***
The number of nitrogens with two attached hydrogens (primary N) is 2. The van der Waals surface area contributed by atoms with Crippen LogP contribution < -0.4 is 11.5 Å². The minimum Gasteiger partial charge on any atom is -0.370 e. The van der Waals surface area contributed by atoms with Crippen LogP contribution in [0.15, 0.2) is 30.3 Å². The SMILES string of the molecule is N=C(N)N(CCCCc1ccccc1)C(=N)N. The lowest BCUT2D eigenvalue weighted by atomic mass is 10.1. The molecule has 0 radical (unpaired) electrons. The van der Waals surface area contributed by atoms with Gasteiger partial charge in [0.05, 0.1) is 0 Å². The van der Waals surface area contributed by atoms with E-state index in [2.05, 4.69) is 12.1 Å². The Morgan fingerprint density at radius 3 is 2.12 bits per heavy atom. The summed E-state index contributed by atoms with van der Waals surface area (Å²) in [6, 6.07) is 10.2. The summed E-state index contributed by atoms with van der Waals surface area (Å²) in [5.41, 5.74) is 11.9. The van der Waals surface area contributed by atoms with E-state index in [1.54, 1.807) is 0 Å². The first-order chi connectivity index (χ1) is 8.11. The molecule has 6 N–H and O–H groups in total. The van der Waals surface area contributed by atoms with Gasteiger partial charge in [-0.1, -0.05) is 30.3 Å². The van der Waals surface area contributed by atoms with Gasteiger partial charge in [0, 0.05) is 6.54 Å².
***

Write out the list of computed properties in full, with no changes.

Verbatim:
The number of nitrogens with two attached hydrogens (primary N) is 2. The van der Waals surface area contributed by atoms with Crippen LogP contribution < -0.4 is 11.5 Å². The minimum Gasteiger partial charge on any atom is -0.370 e. The van der Waals surface area contributed by atoms with Crippen LogP contribution in [0.15, 0.2) is 30.3 Å². The SMILES string of the molecule is N=C(N)N(CCCCc1ccccc1)C(=N)N. The lowest BCUT2D eigenvalue weighted by atomic mass is 10.1. The molecule has 0 radical (unpaired) electrons. The van der Waals surface area contributed by atoms with Gasteiger partial charge in [0.05, 0.1) is 0 Å². The van der Waals surface area contributed by atoms with E-state index in [2.05, 4.69) is 12.1 Å². The Morgan fingerprint density at radius 3 is 2.12 bits per heavy atom. The summed E-state index contributed by atoms with van der Waals surface area (Å²) in [6, 6.07) is 10.2. The summed E-state index contributed by atoms with van der Waals surface area (Å²) in [5.41, 5.74) is 11.9. The van der Waals surface area contributed by atoms with E-state index in [1.54, 1.807) is 0 Å². The first-order chi connectivity index (χ1) is 8.11. The molecule has 6 N–H and O–H groups in total. The van der Waals surface area contributed by atoms with Gasteiger partial charge in [-0.1, -0.05) is 30.3 Å². The van der Waals surface area contributed by atoms with Gasteiger partial charge in [0, 0.05) is 6.54 Å².